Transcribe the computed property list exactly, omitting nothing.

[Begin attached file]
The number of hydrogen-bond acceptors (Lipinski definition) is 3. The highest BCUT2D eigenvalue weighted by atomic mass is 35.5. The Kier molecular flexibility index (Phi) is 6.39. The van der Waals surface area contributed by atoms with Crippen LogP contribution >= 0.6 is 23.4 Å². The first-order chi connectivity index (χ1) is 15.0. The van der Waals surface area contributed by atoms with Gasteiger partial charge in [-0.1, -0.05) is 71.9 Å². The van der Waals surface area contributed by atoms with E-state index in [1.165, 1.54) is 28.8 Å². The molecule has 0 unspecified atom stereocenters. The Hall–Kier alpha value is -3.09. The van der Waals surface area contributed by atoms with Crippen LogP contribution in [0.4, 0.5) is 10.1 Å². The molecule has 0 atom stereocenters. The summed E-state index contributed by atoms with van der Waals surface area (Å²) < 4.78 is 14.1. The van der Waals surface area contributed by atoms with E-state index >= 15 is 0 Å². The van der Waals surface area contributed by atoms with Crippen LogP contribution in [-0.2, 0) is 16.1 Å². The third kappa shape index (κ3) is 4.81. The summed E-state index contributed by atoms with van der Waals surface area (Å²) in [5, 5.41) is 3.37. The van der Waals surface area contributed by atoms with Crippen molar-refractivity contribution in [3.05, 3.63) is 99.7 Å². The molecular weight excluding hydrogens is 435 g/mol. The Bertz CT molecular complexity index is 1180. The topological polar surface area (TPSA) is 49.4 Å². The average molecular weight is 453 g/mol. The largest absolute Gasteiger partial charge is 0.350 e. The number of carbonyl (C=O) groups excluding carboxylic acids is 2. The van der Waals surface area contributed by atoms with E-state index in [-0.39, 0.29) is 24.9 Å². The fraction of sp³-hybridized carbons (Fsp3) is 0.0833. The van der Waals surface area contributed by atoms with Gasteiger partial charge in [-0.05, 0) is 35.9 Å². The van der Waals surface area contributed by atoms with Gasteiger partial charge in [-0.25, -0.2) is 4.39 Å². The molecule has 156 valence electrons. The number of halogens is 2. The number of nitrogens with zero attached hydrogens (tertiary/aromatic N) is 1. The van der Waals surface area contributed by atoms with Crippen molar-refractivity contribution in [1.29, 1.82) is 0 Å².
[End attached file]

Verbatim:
The number of hydrogen-bond acceptors (Lipinski definition) is 3. The highest BCUT2D eigenvalue weighted by atomic mass is 35.5. The Kier molecular flexibility index (Phi) is 6.39. The van der Waals surface area contributed by atoms with Crippen LogP contribution >= 0.6 is 23.4 Å². The first-order chi connectivity index (χ1) is 15.0. The van der Waals surface area contributed by atoms with Gasteiger partial charge in [-0.1, -0.05) is 71.9 Å². The van der Waals surface area contributed by atoms with E-state index in [1.165, 1.54) is 28.8 Å². The molecule has 0 unspecified atom stereocenters. The Hall–Kier alpha value is -3.09. The van der Waals surface area contributed by atoms with Crippen LogP contribution in [0.4, 0.5) is 10.1 Å². The molecule has 0 atom stereocenters. The summed E-state index contributed by atoms with van der Waals surface area (Å²) < 4.78 is 14.1. The van der Waals surface area contributed by atoms with E-state index >= 15 is 0 Å². The van der Waals surface area contributed by atoms with Crippen LogP contribution in [-0.2, 0) is 16.1 Å². The third kappa shape index (κ3) is 4.81. The summed E-state index contributed by atoms with van der Waals surface area (Å²) in [5, 5.41) is 3.37. The van der Waals surface area contributed by atoms with Crippen molar-refractivity contribution in [3.05, 3.63) is 99.7 Å². The molecular weight excluding hydrogens is 435 g/mol. The Bertz CT molecular complexity index is 1180. The topological polar surface area (TPSA) is 49.4 Å². The average molecular weight is 453 g/mol. The largest absolute Gasteiger partial charge is 0.350 e. The number of carbonyl (C=O) groups excluding carboxylic acids is 2. The van der Waals surface area contributed by atoms with E-state index in [-0.39, 0.29) is 24.9 Å². The fraction of sp³-hybridized carbons (Fsp3) is 0.0833. The van der Waals surface area contributed by atoms with Gasteiger partial charge in [-0.05, 0) is 35.9 Å². The van der Waals surface area contributed by atoms with Gasteiger partial charge in [-0.25, -0.2) is 4.39 Å². The molecule has 156 valence electrons. The number of halogens is 2. The number of nitrogens with zero attached hydrogens (tertiary/aromatic N) is 1. The van der Waals surface area contributed by atoms with Crippen molar-refractivity contribution in [1.29, 1.82) is 0 Å².